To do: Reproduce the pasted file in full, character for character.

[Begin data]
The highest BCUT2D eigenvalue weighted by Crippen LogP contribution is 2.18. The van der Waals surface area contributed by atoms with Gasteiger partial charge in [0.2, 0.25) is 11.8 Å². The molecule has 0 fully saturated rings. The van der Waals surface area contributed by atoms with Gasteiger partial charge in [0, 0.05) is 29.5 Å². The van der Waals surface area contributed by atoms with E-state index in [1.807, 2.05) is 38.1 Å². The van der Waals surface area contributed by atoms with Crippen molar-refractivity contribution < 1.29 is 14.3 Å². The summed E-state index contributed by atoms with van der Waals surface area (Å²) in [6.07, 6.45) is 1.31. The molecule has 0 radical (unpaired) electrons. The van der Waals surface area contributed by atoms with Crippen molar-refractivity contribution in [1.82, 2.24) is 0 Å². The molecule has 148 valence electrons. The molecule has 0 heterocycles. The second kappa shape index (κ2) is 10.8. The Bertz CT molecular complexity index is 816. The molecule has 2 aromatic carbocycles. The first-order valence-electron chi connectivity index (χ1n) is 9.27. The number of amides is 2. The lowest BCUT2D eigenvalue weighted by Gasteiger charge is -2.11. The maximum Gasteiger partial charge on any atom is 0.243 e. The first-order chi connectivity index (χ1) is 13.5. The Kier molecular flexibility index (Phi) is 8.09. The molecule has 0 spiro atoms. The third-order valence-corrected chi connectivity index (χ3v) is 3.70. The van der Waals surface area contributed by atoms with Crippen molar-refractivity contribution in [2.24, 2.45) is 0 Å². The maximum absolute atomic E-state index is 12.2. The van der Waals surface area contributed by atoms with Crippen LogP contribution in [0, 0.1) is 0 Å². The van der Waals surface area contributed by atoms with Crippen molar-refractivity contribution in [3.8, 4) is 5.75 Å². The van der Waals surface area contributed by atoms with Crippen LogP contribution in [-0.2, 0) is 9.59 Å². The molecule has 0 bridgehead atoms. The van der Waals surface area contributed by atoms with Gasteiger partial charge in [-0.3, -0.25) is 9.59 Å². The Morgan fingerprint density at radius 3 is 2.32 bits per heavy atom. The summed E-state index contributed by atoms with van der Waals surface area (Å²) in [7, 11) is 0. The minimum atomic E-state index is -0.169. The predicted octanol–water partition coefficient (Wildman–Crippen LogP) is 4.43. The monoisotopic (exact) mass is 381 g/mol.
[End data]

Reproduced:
The highest BCUT2D eigenvalue weighted by Crippen LogP contribution is 2.18. The van der Waals surface area contributed by atoms with Gasteiger partial charge in [0.2, 0.25) is 11.8 Å². The molecule has 0 fully saturated rings. The van der Waals surface area contributed by atoms with Gasteiger partial charge in [0, 0.05) is 29.5 Å². The van der Waals surface area contributed by atoms with E-state index in [1.807, 2.05) is 38.1 Å². The van der Waals surface area contributed by atoms with Crippen molar-refractivity contribution < 1.29 is 14.3 Å². The summed E-state index contributed by atoms with van der Waals surface area (Å²) in [6.07, 6.45) is 1.31. The molecule has 0 radical (unpaired) electrons. The van der Waals surface area contributed by atoms with Crippen molar-refractivity contribution in [1.82, 2.24) is 0 Å². The molecule has 148 valence electrons. The molecule has 0 heterocycles. The second kappa shape index (κ2) is 10.8. The Bertz CT molecular complexity index is 816. The molecule has 2 aromatic carbocycles. The first-order valence-electron chi connectivity index (χ1n) is 9.27. The number of amides is 2. The lowest BCUT2D eigenvalue weighted by Gasteiger charge is -2.11. The maximum Gasteiger partial charge on any atom is 0.243 e. The first-order chi connectivity index (χ1) is 13.5. The Kier molecular flexibility index (Phi) is 8.09. The molecule has 0 spiro atoms. The third-order valence-corrected chi connectivity index (χ3v) is 3.70. The van der Waals surface area contributed by atoms with Crippen molar-refractivity contribution in [2.24, 2.45) is 0 Å². The maximum absolute atomic E-state index is 12.2. The van der Waals surface area contributed by atoms with Crippen LogP contribution in [0, 0.1) is 0 Å². The van der Waals surface area contributed by atoms with Crippen molar-refractivity contribution in [3.8, 4) is 5.75 Å². The van der Waals surface area contributed by atoms with Crippen LogP contribution in [-0.2, 0) is 9.59 Å². The molecule has 0 bridgehead atoms. The van der Waals surface area contributed by atoms with Gasteiger partial charge in [-0.3, -0.25) is 9.59 Å². The Morgan fingerprint density at radius 3 is 2.32 bits per heavy atom. The summed E-state index contributed by atoms with van der Waals surface area (Å²) in [7, 11) is 0. The minimum atomic E-state index is -0.169. The predicted octanol–water partition coefficient (Wildman–Crippen LogP) is 4.43. The monoisotopic (exact) mass is 381 g/mol.